Clare Parry, who will be a panellist at The Fifth Estate’s Flick the Switch event on 5 August, is a director of the Australian Passive House Association (and founding chair). She’s been weathering the lockdown periods in her recently built Passive House in Melbourne, and is thrilled not to be in the “dumb” double brick house she lived in before.
For Parry, who is also director and principal consultant at Grün Consulting, achieving Passive House standard was a non-negotiable in the same way that marble benchtops are for other people.
The energy savings are clearly a huge part of the appeal but like any real Passive House enthusiast, Parry is hooked on the luxury of impeccable comfort.
“Now that I live in a Passive House, I never want to move, because I look at a typical home and think ‘that looks really cold and uncomfortable’.”
She describes her home as “small but perfectly formed”. “Everything is deliberate, there are no accidental inclusions.”
Thanks to a simple streamlined design, it was able to be built with 90 per cent carpentry, forgoing the likes of plaster and most joinery. She says the design lent itself to a pretty standard skill set, but that didn’t mean the team didn’t “challenge the building code where it needs challenging”, such as on ventilation.
Many Australian builders don’t mind leaving a few gaps here and there to allow fresh air into the building, helping to prevent humidity and odours, but Passive House goes one better by controlling exactly how much air is flowing in and out by pairing an airtight membrane with an ultra efficient heat recovery ventilation system.
Her home is fitted with a small split system that provides heating and cooling, which she typically only needs to turn on for short spurts. The building is so good at regulating its own temperature that sometimes she wakes up in the morning and wonders if she’s left the heater on.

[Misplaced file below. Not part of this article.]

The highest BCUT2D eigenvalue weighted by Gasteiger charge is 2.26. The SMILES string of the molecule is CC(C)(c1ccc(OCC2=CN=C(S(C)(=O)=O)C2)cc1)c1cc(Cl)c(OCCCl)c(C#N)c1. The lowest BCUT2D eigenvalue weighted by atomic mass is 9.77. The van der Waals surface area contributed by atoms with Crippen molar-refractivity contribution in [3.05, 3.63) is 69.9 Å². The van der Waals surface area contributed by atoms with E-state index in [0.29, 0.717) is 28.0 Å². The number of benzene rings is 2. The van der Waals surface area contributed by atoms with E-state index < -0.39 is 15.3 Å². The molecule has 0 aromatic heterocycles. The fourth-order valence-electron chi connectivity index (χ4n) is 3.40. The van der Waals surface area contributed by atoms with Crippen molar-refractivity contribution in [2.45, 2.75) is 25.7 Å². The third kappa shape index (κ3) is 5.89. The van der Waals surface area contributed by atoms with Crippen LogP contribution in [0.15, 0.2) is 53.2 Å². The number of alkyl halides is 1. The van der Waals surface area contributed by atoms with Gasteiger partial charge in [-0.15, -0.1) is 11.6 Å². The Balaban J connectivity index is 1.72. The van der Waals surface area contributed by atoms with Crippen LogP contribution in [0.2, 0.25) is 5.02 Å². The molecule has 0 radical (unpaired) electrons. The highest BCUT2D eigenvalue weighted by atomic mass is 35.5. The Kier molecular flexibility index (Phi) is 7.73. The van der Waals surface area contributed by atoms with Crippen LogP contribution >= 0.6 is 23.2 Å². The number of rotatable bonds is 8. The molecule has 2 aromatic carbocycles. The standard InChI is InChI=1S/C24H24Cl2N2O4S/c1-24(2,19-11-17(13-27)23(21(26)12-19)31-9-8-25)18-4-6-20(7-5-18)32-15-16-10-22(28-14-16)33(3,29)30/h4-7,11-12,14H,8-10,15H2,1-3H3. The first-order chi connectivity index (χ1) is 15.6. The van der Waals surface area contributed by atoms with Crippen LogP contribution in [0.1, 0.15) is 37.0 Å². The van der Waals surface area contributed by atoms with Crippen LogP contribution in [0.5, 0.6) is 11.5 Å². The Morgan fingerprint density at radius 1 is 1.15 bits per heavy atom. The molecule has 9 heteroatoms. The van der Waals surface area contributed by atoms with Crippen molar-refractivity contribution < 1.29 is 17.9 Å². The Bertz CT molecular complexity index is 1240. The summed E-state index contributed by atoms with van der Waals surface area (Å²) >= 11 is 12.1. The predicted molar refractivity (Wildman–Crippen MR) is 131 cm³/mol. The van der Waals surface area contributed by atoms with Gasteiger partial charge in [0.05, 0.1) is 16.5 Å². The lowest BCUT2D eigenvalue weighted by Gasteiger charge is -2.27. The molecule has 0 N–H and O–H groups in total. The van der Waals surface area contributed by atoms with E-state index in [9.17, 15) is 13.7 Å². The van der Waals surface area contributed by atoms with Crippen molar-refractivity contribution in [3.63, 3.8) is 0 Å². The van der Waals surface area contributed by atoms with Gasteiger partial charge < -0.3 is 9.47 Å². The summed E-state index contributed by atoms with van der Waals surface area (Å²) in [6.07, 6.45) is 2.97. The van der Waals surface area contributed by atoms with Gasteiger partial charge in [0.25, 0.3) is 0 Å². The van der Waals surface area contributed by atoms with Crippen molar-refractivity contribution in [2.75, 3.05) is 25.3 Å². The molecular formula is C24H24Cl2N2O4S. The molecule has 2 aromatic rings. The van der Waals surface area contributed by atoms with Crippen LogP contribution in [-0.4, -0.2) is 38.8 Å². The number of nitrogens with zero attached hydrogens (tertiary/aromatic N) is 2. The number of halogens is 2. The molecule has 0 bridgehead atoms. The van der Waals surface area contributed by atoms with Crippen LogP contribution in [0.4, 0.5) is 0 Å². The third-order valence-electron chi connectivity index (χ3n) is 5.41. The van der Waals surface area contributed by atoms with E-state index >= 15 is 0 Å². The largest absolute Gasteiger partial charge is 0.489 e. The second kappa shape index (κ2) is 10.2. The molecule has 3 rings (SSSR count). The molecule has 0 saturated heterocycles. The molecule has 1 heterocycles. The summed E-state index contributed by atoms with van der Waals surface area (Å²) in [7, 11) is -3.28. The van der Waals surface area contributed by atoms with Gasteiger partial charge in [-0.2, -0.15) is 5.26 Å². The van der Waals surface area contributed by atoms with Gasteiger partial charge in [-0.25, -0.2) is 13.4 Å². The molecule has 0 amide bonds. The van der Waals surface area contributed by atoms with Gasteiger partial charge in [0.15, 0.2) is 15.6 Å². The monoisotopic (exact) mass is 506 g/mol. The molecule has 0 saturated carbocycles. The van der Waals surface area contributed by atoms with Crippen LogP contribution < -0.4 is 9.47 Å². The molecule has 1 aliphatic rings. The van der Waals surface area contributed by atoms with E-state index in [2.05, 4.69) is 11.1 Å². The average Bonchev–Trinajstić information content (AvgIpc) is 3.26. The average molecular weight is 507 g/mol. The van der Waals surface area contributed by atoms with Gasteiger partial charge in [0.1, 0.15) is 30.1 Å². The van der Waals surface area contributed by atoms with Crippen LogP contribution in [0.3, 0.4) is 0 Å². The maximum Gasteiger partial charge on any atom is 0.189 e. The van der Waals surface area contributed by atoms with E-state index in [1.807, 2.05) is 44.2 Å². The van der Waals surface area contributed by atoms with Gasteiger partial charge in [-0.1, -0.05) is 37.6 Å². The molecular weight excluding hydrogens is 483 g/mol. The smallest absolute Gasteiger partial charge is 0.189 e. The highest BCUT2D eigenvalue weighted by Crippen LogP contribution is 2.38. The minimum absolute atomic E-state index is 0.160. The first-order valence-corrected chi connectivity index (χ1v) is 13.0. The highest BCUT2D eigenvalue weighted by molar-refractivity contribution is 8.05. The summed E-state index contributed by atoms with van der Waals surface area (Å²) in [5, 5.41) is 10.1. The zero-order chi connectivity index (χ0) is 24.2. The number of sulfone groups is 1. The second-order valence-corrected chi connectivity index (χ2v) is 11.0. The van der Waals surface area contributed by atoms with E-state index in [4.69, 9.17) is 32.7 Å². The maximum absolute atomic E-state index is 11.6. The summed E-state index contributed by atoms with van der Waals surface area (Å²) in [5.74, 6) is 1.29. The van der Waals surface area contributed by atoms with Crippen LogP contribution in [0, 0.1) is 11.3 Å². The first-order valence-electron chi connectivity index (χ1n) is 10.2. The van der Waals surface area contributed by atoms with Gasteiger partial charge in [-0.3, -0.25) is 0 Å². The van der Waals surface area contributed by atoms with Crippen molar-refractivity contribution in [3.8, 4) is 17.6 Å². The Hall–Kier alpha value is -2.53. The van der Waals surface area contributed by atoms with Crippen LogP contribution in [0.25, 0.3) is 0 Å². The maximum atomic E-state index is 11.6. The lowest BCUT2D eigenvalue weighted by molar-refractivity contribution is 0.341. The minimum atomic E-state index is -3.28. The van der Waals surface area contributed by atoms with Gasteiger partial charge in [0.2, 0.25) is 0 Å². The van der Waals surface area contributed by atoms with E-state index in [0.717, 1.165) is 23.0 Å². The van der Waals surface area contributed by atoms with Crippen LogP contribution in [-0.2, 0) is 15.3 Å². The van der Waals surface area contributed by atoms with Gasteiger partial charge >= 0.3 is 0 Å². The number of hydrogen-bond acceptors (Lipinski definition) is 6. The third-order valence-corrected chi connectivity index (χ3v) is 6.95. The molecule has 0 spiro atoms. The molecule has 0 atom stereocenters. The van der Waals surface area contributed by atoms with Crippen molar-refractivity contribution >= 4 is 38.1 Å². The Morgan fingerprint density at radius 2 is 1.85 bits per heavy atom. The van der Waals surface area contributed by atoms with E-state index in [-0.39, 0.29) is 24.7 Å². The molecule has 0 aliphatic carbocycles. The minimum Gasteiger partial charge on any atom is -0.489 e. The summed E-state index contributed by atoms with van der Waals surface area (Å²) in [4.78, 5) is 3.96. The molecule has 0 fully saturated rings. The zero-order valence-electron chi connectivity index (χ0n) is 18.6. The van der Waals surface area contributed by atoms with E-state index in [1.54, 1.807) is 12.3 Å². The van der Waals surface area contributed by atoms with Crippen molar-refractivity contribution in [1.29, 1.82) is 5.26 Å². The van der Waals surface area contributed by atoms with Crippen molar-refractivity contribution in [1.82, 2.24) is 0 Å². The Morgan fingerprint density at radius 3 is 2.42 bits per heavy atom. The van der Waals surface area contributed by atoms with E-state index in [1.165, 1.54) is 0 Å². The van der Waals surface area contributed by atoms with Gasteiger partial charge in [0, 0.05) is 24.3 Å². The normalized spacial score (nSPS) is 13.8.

Bitten by the Passive House bug
A mechanical engineer by training, Parry first got into Passive House when she was working on a Passive House project for Umow Lai. Her passion blossomed from there, and she now spends about 95 per cent of her working hours on PH projects at her ESD consultancy and other endeavours.
Right now the company is is super busy, working on 120-plus projects, including a retrofit that will see a building wrapped up in an external cladding layer (made from a low embodied carbon material) like a blanket.
There’s been a flurry of Passive House activity in Australia of late, including in commercial, schools and the tertiary sector, it’s still a tiny fraction of the entire market, Parry says.
She’s aware the emerging Passive House revolution is happening against the backdrop of a building and construction industry that still isn’t overly concerned with quality control.
In fairness, builders are up against it with tight budgets and deadlines. But it’s the enduring status quo that leads to systemic quality issues.
Budget constraints prompt builders to choose cheaper materials that don’t perform as well, such as lower quality glazing, and turn a blind eye to edges that don’t meet up.
Overall we’ve had falling standards over the past 20 years but it’s not just in construction, Parry says. Our society increasingly chooses more, faster and cheaper over quality in pretty much all we do.
In construction we end up with buildings that fall short of the minimum NatHERS rating – sometimes as low as two stars when the minimum is six. And yet the modelling used for the calculations banks on near-perfect execution.
One of the obvious discrepancies is that NatHERS accounts for a certain amount of air changes per hour, but when the airtightness falls far short of expectations, this blows the energy performance way out.